The Female Quixote

The Female Quixote- Frontispiece The Female Quixote- Title

Many critics agree that The Female Quixote almost certainly served as inspiration for Austen’s Northanger Abbey. Like the latter text, The Female Quixote (pronounced as those in 18th century England would have: “quicks-ote”) features heroine Arabella, who is caught up in novelistic fantasies and must come to her senses as she matures. As the title suggests, Lennox intends for her character to recall Cervantes’ famous protagonist, with whom 18th century readers would have been familiar. Just as Don Quixote falsely fancies himself a chivalric hero, Arabella believes that she is akin to a romance novel heroine. Like Austen’s Catherine Morland, Arabella’s fantasies lead to misunderstandings, chastisement, and even danger. Scholars frequently view The Female Quixote as a deeply important text in the development of the novel. Lennox was one of the most well-known and respected literary figures of her time; other novelists, like Samuel Richardson and Samuel Johnson, held her in high esteem. Still, Lennox often saw rejection in social circles for her refusal to conform to “ladylike” behavior; she spent some time working as an actress and, reportedly, possessed a strong temper.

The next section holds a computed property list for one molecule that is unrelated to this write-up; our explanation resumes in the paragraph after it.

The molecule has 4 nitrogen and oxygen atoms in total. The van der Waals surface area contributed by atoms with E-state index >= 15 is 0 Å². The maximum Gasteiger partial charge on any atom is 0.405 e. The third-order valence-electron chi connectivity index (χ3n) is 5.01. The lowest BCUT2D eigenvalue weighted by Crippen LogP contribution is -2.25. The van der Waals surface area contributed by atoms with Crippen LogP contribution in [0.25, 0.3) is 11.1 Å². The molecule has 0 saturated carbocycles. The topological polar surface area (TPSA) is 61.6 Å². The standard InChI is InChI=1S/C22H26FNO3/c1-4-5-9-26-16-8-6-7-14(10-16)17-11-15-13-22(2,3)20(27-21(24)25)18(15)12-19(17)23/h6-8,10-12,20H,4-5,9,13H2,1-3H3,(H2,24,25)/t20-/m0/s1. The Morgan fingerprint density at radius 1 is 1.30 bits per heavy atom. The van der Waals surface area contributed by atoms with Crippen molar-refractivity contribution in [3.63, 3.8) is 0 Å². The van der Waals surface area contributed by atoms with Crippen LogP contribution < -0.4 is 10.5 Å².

Lehigh University Catalog Record:

An earlier edition of this text has been digitized and is available through the Internet Archive.

Charlotte Lennox (c. 1729-1804)
The Female Quixote
London: C. Cook, 1799